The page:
Yes, pedaling at work is a thing. You may have heard about those little devices that look like 5% of a bike, which you put under your desks and pedal away. While providing an efficient method of keeping your legs busy while your hands type away, a new research has shown it actually improves your health.
How is that? Well, the obvious. Pedaling makes you burn up calories. And if you do it long enough, it may become like an unconscious habit – the kind like when you constantly remove the battery lid of your mouse, or when you keep drinking water without being actually thirsty. So the moment you start doing this unconsciously, you may end up burning just enough calories to stay fit
This new study finds could prove revolutionary for those of us who have to spend 8+ hours sitting in a chair with our eyes glued to a screen. Soon, even our boss may want to further glue our feet also to these little pedals, as the study also shows that exercising like this improves productivity.
The study was made by Lucas Carr from the Iowa University. The findings your boss may be most excited about say that pedaling at work increases concentration, stabilizes the workflow, and also lets you take less sick days. The part you could be most excited about is that this small yet efficient exercise encourages weight loss. So bye-bye fat!
However, this habit may look a bit odd. If it’s not silly, it’s a bit resembling a dystopian society in which in order to exercise, one has to pedal while working. A bit depressing, but not too much. Carr’s study maintains that people who work at their office all day but exercise regularly still cannot maintain a healthy lifestyle. This may be just what they need.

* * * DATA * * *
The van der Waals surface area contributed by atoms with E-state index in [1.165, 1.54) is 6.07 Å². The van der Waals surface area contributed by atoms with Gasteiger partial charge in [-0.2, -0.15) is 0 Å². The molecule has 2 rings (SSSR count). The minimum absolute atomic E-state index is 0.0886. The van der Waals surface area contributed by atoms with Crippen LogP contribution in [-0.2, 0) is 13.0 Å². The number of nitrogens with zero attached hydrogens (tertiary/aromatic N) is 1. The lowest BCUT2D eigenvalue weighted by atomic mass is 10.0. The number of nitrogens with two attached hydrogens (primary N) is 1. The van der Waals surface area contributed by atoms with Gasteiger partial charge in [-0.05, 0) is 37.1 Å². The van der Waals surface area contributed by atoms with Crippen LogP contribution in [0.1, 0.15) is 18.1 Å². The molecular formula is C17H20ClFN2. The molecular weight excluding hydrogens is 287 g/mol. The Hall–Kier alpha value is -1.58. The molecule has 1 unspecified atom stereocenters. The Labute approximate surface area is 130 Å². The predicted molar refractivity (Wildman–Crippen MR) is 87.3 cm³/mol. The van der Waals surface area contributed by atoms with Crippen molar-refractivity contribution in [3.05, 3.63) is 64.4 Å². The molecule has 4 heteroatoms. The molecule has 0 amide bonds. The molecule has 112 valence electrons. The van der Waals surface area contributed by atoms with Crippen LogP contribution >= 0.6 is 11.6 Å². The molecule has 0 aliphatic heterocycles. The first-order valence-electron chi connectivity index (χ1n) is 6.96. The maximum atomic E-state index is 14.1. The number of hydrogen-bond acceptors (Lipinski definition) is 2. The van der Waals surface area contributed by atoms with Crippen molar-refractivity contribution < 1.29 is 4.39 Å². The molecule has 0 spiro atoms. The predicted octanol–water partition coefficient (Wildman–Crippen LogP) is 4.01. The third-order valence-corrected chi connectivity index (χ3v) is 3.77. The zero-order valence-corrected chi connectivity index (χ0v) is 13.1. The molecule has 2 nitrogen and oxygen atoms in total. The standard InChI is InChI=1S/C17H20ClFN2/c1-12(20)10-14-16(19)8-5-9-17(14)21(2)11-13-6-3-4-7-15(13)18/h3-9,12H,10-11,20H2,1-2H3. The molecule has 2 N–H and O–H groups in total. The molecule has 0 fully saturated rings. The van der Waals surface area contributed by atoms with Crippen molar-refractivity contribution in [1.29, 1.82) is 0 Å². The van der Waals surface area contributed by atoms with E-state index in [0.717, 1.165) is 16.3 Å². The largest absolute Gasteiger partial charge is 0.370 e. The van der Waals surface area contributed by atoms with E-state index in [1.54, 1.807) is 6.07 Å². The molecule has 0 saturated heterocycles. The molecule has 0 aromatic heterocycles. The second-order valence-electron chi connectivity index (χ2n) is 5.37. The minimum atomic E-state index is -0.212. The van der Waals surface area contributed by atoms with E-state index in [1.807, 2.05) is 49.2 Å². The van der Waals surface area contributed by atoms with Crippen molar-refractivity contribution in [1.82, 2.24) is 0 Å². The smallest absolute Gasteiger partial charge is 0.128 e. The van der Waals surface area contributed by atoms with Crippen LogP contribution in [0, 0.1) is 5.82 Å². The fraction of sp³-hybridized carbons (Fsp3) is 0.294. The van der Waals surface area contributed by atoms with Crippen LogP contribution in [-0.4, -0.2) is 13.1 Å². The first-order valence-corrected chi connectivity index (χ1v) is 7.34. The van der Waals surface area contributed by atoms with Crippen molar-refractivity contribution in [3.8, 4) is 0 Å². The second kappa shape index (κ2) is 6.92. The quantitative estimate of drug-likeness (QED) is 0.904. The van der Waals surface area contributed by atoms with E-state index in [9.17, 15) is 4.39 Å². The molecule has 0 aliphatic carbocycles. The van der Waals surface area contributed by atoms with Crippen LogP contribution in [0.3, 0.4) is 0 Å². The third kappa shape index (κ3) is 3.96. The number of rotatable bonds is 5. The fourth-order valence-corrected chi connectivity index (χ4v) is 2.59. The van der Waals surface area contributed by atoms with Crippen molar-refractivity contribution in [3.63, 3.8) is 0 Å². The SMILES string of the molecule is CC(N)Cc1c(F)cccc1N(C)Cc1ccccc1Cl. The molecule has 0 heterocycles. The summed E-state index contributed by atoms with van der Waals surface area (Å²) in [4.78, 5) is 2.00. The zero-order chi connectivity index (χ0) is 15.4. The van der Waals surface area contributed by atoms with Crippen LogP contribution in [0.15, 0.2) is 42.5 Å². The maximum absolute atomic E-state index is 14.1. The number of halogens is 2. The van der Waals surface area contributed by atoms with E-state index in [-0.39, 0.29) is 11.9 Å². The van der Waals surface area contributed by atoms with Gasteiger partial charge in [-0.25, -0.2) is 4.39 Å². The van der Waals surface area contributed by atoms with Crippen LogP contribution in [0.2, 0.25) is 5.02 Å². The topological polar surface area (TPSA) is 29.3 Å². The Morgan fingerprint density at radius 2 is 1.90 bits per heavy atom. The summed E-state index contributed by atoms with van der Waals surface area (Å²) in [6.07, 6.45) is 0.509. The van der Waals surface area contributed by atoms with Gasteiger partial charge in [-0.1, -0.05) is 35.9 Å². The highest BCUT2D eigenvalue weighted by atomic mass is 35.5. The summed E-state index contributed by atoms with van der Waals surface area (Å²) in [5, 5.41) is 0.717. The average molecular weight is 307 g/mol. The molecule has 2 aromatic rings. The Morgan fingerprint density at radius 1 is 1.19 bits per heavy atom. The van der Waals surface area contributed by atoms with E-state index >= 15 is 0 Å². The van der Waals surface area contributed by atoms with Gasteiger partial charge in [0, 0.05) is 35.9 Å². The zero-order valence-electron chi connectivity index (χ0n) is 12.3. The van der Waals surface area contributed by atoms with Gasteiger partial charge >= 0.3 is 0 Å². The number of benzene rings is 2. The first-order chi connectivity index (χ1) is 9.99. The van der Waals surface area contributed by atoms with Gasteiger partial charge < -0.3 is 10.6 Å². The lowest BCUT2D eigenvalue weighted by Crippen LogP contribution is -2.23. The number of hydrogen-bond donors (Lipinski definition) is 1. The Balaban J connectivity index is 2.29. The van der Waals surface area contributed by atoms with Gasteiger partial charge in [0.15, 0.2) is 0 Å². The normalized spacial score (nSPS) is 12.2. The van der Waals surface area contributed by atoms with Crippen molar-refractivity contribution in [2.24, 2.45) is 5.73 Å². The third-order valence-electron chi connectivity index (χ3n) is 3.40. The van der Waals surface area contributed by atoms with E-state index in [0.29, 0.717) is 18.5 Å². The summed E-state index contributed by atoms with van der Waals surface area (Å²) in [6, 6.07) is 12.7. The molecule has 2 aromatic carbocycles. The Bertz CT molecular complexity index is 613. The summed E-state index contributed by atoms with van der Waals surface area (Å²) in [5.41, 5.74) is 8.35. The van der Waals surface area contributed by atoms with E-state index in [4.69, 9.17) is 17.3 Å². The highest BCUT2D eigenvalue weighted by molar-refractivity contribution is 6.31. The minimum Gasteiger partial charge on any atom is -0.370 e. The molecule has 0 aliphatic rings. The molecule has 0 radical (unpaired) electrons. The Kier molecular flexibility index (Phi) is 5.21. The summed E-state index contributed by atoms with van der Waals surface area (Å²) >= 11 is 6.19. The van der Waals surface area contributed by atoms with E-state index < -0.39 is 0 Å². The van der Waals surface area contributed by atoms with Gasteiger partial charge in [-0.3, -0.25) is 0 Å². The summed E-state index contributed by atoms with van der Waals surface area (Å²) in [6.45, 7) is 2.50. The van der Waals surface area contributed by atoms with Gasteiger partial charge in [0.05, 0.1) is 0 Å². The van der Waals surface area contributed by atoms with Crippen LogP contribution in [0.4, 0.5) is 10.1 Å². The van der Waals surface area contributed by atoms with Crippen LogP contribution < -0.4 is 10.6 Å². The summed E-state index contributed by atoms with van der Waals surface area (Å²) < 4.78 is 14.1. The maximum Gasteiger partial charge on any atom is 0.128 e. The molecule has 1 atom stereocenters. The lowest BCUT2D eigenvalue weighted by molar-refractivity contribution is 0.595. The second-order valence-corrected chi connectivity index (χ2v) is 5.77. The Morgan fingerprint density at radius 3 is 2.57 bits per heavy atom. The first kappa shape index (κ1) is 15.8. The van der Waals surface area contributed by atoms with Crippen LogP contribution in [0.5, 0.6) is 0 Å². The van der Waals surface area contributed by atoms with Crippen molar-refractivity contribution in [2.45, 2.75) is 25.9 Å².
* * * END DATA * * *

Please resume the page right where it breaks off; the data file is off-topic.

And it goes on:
The concrete evidence was provided by a test on 27 employees. These each got a device called an activeLife Trainer, basically two fancy bicycle pedals to put under one’s desk. The devices had an activity monitor, and the subjects were thus timed. Their average was 50 minutes of pedaling per day, during a 16 week test period.
The end of the test provided the most relevant result – as 70% of those who had received the device wanted to keep it. This was surprising, even to Carr and his team, who were not expecting such a high result.
To this extent Lucas Carr says he will continue his study, with the hopes of eventually promoting the wide use of such devices in offices.
Image source: ecofriend.org